How are they recruited? Here’s how the Northamptonshire Police website encourages young people to take the route known as the Police Constable Degree Apprenticeship: “you will be a police officer from the first day, earn a competitive apprenticeship salary with the potential to earn up to £41,130 in just seven years. That means gaining a degree you don’t have to pay for, while working in the job as a police officer.” Not bad?

But Nick Adderley, that force’s chief constable, told the Police Oracle website that many new recruits were very young; one 19-year-old had left after just three days, saying the job wasn’t what he expected.  “A lot of them have no life experience,” he told me. “We’ve got a very young workforce who think they’re invisible [to potential assailants] as in ‘it can’t possibly happen to me’... And we’ve got a society which is becoming more violent, with a prevalence to use violence against police officers.”

In December 1992, I wrote a piece for the Guardian headlined “Corrupt. Racist. Sexist. Oh, and cruel to animals. Meet Britain’s guardians of law and order.” It opened: “they’re corrupt. They’re racist. They’re sexist… To the casual reader of the British press over the past three months that would be a fairly accurate description of Britain’s police.” To show how attacks were not new, I quoted Richard Jackson, the former head of the CID who wrote in his 1967 memoir, Occupied with Crime: “in the old days, children were taught to trust the police. Now an entire generation has been taught to distrust the police and to despise what the police stand for.” Whether the 1960s or the 1990s—not to mention the previous century when, in 1877, vast jeering crowds greeted police officers charged with corruption in what became known as the “Trial of the Detectives”—the institution of policing has regularly come under attack for its failings.

What is new and underlies the scandals and dismay is the current state of the entire criminal justice system, which, in living memory, has never been in such incompetent political hands. Only Rory Stewart, during his brief time as prisons minister between 2018 and 2019, seemed to grasp what was happening. Others have mainly postured, botched and buck-passed—with home secretaries leading the way.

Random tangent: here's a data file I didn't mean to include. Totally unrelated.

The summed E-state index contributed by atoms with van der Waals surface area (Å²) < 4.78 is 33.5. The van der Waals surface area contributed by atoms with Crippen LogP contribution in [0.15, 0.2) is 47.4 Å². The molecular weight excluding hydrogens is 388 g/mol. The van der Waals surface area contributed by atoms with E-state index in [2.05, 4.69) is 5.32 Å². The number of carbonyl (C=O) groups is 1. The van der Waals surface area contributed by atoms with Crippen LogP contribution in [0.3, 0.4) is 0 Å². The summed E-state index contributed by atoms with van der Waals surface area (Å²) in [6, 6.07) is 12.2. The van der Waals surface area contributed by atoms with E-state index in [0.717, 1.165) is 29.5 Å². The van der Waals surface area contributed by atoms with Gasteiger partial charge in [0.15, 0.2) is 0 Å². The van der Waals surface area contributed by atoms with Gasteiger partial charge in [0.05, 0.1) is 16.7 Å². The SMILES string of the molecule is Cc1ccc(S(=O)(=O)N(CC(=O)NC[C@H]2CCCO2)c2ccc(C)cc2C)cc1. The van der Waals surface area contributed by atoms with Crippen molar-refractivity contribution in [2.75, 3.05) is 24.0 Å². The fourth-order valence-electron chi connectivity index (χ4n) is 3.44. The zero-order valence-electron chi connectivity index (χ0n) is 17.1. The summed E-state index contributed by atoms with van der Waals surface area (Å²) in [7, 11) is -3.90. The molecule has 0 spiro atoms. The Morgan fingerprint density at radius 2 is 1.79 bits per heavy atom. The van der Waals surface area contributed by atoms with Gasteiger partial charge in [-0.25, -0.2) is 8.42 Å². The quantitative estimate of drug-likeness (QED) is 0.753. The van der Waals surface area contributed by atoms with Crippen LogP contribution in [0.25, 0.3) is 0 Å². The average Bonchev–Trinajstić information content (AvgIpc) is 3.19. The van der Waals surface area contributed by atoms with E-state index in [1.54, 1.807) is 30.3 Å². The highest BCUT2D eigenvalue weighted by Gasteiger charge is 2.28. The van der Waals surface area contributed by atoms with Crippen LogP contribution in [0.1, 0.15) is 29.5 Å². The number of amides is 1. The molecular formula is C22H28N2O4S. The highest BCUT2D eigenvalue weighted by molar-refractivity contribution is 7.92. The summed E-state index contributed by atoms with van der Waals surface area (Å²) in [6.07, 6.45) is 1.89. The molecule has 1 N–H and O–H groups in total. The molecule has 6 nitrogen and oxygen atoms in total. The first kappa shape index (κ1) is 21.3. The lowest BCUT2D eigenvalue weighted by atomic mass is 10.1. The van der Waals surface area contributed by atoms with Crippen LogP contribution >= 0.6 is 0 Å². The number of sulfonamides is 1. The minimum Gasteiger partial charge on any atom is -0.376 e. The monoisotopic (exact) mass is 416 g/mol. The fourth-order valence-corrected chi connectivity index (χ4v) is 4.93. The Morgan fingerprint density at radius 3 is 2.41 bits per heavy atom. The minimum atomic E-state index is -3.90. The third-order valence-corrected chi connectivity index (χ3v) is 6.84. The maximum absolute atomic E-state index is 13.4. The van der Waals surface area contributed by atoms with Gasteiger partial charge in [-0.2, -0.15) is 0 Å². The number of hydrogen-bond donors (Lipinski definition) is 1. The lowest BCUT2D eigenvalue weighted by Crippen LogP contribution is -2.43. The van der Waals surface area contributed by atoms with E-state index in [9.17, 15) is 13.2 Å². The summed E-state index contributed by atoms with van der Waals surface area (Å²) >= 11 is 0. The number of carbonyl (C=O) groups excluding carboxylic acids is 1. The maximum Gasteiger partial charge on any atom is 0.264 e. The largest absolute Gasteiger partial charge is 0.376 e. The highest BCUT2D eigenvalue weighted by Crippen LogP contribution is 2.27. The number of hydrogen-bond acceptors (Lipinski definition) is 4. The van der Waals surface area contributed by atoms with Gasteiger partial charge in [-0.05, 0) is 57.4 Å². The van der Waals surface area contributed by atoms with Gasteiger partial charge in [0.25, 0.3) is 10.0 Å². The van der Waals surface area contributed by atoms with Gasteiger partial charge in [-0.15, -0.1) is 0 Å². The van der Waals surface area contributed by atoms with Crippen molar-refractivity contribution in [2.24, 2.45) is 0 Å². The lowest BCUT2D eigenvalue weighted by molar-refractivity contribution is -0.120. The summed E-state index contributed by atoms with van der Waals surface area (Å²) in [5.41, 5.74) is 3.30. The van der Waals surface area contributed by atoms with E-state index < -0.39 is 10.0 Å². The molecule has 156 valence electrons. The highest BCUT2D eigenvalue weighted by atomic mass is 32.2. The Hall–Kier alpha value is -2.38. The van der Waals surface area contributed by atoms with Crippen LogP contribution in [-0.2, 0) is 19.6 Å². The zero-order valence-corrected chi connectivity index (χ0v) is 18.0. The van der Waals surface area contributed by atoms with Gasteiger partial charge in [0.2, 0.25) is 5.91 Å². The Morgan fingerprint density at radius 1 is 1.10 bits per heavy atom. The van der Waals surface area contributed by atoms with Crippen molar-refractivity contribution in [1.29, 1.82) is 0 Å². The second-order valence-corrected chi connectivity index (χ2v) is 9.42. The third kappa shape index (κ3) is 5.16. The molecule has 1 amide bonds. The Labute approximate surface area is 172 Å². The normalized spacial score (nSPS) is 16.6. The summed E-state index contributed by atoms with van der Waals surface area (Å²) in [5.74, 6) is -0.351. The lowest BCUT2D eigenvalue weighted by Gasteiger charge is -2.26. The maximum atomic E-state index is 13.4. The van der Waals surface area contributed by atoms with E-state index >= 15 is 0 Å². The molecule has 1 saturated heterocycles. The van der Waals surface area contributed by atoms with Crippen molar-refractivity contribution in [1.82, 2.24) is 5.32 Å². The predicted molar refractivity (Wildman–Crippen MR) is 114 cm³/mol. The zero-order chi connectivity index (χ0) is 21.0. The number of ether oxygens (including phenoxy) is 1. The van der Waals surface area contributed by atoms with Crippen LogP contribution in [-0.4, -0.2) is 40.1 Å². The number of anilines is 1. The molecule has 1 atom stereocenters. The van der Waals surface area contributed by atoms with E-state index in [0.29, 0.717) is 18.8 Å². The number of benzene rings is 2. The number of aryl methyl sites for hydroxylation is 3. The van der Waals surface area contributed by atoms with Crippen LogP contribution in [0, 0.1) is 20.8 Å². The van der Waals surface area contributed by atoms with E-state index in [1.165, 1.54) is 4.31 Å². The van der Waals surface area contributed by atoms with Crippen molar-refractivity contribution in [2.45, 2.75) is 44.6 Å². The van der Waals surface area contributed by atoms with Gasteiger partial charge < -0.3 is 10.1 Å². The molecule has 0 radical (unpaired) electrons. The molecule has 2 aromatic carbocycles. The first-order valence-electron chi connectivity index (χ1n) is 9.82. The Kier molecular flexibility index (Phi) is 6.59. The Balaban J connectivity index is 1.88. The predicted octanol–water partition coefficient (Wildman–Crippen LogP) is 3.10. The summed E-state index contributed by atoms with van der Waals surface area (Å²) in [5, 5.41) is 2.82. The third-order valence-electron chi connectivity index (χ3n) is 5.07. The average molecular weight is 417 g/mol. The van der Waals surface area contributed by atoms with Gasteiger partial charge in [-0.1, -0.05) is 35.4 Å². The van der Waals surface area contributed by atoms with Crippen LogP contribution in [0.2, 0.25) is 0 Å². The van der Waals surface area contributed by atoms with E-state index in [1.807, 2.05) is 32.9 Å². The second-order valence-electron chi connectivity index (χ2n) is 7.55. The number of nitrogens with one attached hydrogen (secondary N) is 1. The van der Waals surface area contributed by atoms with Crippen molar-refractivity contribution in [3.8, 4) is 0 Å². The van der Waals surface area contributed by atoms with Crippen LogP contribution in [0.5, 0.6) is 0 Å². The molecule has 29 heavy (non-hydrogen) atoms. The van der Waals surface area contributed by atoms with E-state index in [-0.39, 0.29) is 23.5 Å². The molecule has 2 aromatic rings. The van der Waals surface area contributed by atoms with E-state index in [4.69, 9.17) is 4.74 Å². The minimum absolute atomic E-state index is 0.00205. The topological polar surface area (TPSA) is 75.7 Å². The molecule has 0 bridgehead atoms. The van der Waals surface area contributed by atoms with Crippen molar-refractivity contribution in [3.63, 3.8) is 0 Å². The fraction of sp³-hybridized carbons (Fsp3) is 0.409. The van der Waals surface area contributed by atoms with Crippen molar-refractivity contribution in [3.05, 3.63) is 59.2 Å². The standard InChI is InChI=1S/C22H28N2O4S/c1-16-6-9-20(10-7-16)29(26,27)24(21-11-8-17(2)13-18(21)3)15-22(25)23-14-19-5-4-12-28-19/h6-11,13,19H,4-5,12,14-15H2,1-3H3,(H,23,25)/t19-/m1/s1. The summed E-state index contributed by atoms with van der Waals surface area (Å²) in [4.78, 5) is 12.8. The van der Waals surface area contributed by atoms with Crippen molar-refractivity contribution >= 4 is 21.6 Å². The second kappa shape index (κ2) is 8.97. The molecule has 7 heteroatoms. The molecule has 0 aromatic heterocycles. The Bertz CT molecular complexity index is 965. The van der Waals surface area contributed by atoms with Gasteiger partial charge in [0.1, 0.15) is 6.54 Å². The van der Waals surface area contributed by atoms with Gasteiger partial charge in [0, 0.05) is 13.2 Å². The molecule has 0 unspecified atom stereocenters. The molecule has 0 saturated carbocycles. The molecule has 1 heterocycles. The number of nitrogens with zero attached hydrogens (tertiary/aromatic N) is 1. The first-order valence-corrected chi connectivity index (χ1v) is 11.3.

Thus the Met’s grant from central government fell by 29 per cent between 2011 and 2019, leading to predictable shortages of personnel. The disastrous dismantling and privatisation of the probation service under former justice secretary Chris Grayling left lasting damage. Prison overcrowding will be exacerbated by Patel’s determination, through the Police, Crime, Sentencing and Courts Bill—which led to the “Kill the Bill” protests—to increase jail terms and criminalise everyone from troublesome climate demonstrators to Gypsies and Travellers; it is estimated that a further 20,000 prison places will be needed, ensuring that the UK remains top of one western European league at least—the number of people behind bars per head of population. The courts system is in chaos: since 2010, half the magistrates courts in England and Wales—162 of the 323—have been closed and sold off, making justice more erratic and remote. More than 600 police stations in England and Wales, over half the total, have also been shut down in that time, further removing the police from the public. The government could claim to be the Defund the Police movement’s most active supporter.

So what does the government do to address all this? In December the prime minister announced a new War on Drugs. This just as an increasing number of former and serving police officers are expressing concerns about the absurdity of the existing legislation and having grown-up discussions about decriminalisation and legalisation—as has already happened in a growing number of countries, from Canada to Portugal. (Malta has just announced the legalisation of cannabis for personal use.) Johnson publicised his new policy by going on a raid dressed up as a police officer, just as Patel often does for her frequent photo-ops, looking more like overgrown children at a fancy-dress party than politicians confronted with a major crisis of confidence in their law enforcement officers.

It took nearly half a century to address the fact that a bent detective sergeant could so easily damage countless young lives. Last year, the current BTP chief constable, Lucy D’Orsi, apologised for Ridgewell’s behaviour. She said: “in particular, it is of regret that we did not act sooner to end his criminalisation of British Africans, which led to the conviction of innocent people.” She added that “we cannot undo the past, but we can learn from it.” In response to the apology, Trew, one of Ridgewell’s victims, said: “It’s too little and too late. They knew about his corruption as long ago as 1973 and sat on their hands. The evidence was always there.”

The media is now less co-operative and entwined and the public less placid and patient than 50 years ago. Time is short and Robert Mark’s anvil is battered. As those Peel principles suggest, the police are, in many ways, the public. And if the public elect politicians—those ultimately responsible for making laws and running the criminal justice system—whose main concerns seem too often to be their chums, their ideologies, their second jobs and their majorities, then scandals and dismay there will ever be.